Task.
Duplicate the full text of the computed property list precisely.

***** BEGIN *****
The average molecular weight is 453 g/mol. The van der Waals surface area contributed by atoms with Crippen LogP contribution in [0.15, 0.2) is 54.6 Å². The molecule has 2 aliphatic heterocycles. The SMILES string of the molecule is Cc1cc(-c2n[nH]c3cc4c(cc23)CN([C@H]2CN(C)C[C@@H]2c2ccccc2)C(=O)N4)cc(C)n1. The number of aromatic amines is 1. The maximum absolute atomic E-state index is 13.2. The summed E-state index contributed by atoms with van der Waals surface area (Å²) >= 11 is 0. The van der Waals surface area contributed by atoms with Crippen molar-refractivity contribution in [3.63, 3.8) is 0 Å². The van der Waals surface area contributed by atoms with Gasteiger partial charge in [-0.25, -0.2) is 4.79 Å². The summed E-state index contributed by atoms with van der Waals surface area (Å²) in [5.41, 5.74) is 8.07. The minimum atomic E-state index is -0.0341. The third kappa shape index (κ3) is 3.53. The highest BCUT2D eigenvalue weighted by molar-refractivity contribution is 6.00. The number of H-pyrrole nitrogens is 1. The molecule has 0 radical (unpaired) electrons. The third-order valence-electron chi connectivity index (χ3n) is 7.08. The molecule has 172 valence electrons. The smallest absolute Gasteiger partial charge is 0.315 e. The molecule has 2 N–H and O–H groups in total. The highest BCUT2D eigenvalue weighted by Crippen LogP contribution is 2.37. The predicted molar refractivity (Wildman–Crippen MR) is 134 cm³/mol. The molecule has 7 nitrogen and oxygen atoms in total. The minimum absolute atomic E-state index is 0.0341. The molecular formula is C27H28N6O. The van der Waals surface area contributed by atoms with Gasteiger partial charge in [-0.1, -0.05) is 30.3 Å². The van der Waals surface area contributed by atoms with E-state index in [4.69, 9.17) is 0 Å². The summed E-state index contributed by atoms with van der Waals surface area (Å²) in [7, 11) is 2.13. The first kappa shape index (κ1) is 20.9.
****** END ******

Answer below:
The average molecular weight is 453 g/mol. The van der Waals surface area contributed by atoms with Crippen LogP contribution in [0.15, 0.2) is 54.6 Å². The molecule has 2 aliphatic heterocycles. The SMILES string of the molecule is Cc1cc(-c2n[nH]c3cc4c(cc23)CN([C@H]2CN(C)C[C@@H]2c2ccccc2)C(=O)N4)cc(C)n1. The number of aromatic amines is 1. The maximum absolute atomic E-state index is 13.2. The summed E-state index contributed by atoms with van der Waals surface area (Å²) >= 11 is 0. The van der Waals surface area contributed by atoms with Crippen molar-refractivity contribution in [3.63, 3.8) is 0 Å². The van der Waals surface area contributed by atoms with Gasteiger partial charge in [-0.25, -0.2) is 4.79 Å². The summed E-state index contributed by atoms with van der Waals surface area (Å²) in [5.41, 5.74) is 8.07. The minimum atomic E-state index is -0.0341. The third kappa shape index (κ3) is 3.53. The highest BCUT2D eigenvalue weighted by molar-refractivity contribution is 6.00. The number of H-pyrrole nitrogens is 1. The molecule has 0 radical (unpaired) electrons. The third-order valence-electron chi connectivity index (χ3n) is 7.08. The molecule has 172 valence electrons. The smallest absolute Gasteiger partial charge is 0.315 e. The molecule has 2 N–H and O–H groups in total. The highest BCUT2D eigenvalue weighted by Crippen LogP contribution is 2.37. The predicted molar refractivity (Wildman–Crippen MR) is 134 cm³/mol. The molecule has 7 nitrogen and oxygen atoms in total. The minimum absolute atomic E-state index is 0.0341. The molecular formula is C27H28N6O. The van der Waals surface area contributed by atoms with Gasteiger partial charge in [-0.1, -0.05) is 30.3 Å². The van der Waals surface area contributed by atoms with E-state index in [4.69, 9.17) is 0 Å². The summed E-state index contributed by atoms with van der Waals surface area (Å²) in [7, 11) is 2.13. The first kappa shape index (κ1) is 20.9.